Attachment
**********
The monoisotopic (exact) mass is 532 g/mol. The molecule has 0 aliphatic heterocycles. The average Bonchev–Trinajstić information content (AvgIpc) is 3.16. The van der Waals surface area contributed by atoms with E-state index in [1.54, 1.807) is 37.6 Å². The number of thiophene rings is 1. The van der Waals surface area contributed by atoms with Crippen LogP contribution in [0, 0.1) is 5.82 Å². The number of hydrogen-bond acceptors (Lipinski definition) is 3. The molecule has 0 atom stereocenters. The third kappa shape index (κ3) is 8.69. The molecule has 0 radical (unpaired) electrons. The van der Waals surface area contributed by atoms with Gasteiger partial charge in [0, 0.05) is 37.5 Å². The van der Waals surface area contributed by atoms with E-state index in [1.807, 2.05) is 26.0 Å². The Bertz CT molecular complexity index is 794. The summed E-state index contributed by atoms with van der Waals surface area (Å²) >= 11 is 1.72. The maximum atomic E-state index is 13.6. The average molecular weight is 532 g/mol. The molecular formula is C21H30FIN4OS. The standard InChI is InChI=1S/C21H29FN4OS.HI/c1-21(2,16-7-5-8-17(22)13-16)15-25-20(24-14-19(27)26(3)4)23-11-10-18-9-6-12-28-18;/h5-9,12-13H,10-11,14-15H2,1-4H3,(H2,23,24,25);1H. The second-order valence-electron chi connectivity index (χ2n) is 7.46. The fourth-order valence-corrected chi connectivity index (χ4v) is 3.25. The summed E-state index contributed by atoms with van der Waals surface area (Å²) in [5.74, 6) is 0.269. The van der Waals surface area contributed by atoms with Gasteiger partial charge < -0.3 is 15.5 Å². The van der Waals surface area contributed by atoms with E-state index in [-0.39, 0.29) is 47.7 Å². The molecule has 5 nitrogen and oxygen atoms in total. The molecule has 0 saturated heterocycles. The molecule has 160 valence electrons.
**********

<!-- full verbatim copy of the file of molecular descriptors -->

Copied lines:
The monoisotopic (exact) mass is 532 g/mol. The molecule has 0 aliphatic heterocycles. The average Bonchev–Trinajstić information content (AvgIpc) is 3.16. The van der Waals surface area contributed by atoms with E-state index in [1.54, 1.807) is 37.6 Å². The number of thiophene rings is 1. The van der Waals surface area contributed by atoms with Crippen LogP contribution in [0, 0.1) is 5.82 Å². The number of hydrogen-bond acceptors (Lipinski definition) is 3. The molecule has 0 atom stereocenters. The third kappa shape index (κ3) is 8.69. The molecule has 0 radical (unpaired) electrons. The van der Waals surface area contributed by atoms with Gasteiger partial charge in [0, 0.05) is 37.5 Å². The van der Waals surface area contributed by atoms with E-state index in [1.807, 2.05) is 26.0 Å². The Bertz CT molecular complexity index is 794. The summed E-state index contributed by atoms with van der Waals surface area (Å²) >= 11 is 1.72. The maximum atomic E-state index is 13.6. The average molecular weight is 532 g/mol. The molecular formula is C21H30FIN4OS. The standard InChI is InChI=1S/C21H29FN4OS.HI/c1-21(2,16-7-5-8-17(22)13-16)15-25-20(24-14-19(27)26(3)4)23-11-10-18-9-6-12-28-18;/h5-9,12-13H,10-11,14-15H2,1-4H3,(H2,23,24,25);1H. The second-order valence-electron chi connectivity index (χ2n) is 7.46. The fourth-order valence-corrected chi connectivity index (χ4v) is 3.25. The summed E-state index contributed by atoms with van der Waals surface area (Å²) in [5.74, 6) is 0.269. The van der Waals surface area contributed by atoms with Gasteiger partial charge < -0.3 is 15.5 Å². The van der Waals surface area contributed by atoms with E-state index in [-0.39, 0.29) is 47.7 Å². The molecule has 5 nitrogen and oxygen atoms in total. The molecule has 0 saturated heterocycles. The molecule has 160 valence electrons.